Thursday, 6 October 2016

- a village in northwest Greenland facing Baffin Bay.

The Upernavik Archipelago is a vast coastal archipelago in the Upernavik municipality in northwestern Greenland (Qaasuitsup region), off the eastern shores of Baffin Bay.

The village of Aappilattoq is some 20-25 km northeast from Upernavik, on an island of its vast archipelago.

The archipelago extends up from 71° 50′N to the southern end of Melville Bay, at approximately 74° 50′ N.

Photograph of a steamer and a party of hunters in Melville Bay (1869)

Hunting boat, Melville Bay. Most inuit here live on fishing and hunting on the Bays.

Upernavik archipelago, thousands of small islands.

Aappilattoq, Upernavik municipality.

Aappilattoq is a small fishing and hunting village, founded in 1805 on a small island of the Upernavik archipelago.

Coordinates: 72° 53′ N,  55° 36′ W
Population:  ~ 200

The blue building behind the blue house is the school, accepting about 32 students. It has a library and that's also where most events take place - theater, celebrations and feasts, mainly.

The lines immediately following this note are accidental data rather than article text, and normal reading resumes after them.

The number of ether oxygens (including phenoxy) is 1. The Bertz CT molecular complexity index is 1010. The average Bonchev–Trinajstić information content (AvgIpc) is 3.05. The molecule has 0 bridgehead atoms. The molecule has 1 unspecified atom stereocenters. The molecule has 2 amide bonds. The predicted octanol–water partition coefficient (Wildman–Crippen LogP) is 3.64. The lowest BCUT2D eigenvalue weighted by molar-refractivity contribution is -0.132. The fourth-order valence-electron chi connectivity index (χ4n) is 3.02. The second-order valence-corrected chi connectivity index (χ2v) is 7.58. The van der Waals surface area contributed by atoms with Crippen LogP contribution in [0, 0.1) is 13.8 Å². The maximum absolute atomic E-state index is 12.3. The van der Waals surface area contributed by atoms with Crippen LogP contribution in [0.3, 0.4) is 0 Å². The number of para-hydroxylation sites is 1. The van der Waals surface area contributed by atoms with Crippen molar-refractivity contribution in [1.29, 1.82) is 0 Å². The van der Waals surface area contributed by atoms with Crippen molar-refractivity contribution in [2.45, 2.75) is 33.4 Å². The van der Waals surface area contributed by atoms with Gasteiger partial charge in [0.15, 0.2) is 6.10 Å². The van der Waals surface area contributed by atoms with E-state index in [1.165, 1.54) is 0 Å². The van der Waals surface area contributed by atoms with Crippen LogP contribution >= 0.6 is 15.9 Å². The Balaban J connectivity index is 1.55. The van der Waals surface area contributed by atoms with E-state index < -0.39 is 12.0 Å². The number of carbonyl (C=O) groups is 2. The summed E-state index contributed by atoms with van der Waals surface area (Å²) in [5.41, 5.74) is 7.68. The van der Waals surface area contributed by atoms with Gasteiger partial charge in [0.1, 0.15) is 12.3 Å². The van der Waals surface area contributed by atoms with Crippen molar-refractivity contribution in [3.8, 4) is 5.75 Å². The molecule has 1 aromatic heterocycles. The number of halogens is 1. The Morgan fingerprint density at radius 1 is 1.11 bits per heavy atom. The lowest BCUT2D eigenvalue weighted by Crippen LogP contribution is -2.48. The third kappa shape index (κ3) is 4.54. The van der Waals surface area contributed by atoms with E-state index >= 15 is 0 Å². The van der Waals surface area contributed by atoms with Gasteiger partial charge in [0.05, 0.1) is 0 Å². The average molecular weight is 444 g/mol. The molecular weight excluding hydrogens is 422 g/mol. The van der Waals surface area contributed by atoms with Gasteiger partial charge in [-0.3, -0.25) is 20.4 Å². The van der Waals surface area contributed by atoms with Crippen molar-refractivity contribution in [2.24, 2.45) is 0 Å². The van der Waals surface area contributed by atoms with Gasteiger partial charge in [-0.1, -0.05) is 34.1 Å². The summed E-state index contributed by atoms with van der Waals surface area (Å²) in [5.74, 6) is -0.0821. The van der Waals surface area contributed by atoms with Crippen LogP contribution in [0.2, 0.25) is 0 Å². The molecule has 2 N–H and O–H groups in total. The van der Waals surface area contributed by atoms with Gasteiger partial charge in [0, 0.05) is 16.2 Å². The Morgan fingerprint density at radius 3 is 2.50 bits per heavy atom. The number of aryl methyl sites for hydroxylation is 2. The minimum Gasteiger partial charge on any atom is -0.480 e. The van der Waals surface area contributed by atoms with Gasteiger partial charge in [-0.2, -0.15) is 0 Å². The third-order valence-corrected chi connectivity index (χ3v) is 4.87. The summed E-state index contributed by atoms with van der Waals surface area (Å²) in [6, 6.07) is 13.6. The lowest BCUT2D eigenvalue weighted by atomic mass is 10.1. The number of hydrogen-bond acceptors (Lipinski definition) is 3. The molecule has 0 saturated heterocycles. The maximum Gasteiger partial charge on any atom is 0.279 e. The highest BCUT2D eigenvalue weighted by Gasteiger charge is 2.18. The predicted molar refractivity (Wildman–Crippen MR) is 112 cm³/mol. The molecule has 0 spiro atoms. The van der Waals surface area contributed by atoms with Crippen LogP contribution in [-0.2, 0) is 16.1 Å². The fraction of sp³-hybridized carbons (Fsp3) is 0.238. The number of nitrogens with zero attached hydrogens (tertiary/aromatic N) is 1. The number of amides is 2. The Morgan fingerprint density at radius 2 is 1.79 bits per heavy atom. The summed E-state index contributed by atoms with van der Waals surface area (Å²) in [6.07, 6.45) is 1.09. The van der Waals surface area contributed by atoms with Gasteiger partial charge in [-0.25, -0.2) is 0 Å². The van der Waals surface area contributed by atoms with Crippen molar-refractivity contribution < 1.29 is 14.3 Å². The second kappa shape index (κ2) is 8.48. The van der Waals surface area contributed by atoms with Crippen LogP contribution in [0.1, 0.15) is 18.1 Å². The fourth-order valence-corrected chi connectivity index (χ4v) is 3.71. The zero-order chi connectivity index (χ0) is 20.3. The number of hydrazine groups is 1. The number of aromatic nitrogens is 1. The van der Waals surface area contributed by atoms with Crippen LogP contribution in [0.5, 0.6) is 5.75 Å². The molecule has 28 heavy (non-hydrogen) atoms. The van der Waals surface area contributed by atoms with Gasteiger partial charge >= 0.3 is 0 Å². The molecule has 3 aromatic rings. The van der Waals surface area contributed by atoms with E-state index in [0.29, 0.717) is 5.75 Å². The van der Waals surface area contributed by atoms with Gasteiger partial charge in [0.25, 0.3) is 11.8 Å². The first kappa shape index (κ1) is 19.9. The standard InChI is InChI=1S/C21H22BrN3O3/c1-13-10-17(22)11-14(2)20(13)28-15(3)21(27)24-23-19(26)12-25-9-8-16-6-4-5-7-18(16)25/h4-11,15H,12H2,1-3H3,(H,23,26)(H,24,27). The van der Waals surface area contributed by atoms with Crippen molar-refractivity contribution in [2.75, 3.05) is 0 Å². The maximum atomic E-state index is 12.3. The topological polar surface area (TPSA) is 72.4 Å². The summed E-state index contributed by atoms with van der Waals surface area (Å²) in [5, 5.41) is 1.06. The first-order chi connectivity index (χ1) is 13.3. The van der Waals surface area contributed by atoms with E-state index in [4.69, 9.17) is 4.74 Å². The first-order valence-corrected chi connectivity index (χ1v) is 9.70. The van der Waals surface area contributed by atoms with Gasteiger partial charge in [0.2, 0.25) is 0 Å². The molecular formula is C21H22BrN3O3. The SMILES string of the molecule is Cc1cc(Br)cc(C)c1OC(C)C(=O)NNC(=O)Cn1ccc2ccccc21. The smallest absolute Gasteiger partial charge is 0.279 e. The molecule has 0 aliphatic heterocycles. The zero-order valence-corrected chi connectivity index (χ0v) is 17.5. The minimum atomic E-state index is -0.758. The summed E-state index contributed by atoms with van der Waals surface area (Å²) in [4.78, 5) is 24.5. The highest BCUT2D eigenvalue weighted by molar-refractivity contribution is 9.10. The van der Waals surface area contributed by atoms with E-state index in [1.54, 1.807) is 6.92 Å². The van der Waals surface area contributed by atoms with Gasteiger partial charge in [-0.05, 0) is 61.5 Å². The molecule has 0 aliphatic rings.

Down left, half hidden, the fish processing plant, overlooking the small port.

Aappilattoq has no real port, rather a small jetty.

The beauty of the scenery is a blessing; but homes have no running water, stores close at 4 pm and internet connections are too slow; leisure time is hard to pass.

Aappilattoq became a trading post in the 1850s. Most of the village's inhabitants are engaged in fishing halibut and hunting seal or beluga all year round, as the sea around Aappilattoq is normally ice-free in winter.

As in most of Greenland towns, there are no roads or streets, just boardwalks and wooden stairways.

Most of the services are located at Upernavik, the last town this far North, where even in wintertime supplies can be obtained by helicopter, snowmobile or dogsled; but still Aappilattoq has a school, a store, a kiosk, and since 1964 a fish factory for some jobs other than traditional fishing and hunting.

The main trades include fishing, sealing and whaling, which employ most of the settlement’s inhabitants. The main catches are halibut and seals, which can be caught almost all year around.

No decent internet is available, talking on the mobile is one of few modern amenities.

The dog is the best friend and support, if you are to hunt or travel on iced terrain.

The Baffin Bay and Melville Bay areas are also where the largest number of polar bears have been observed in Greenland.

The only fast connection to distant towns (like Sisimiut or Nuuk, the capital) is by helicopter. But the nearby Upernavik is more frequently served.

Some winter images from the surrounding archipelago: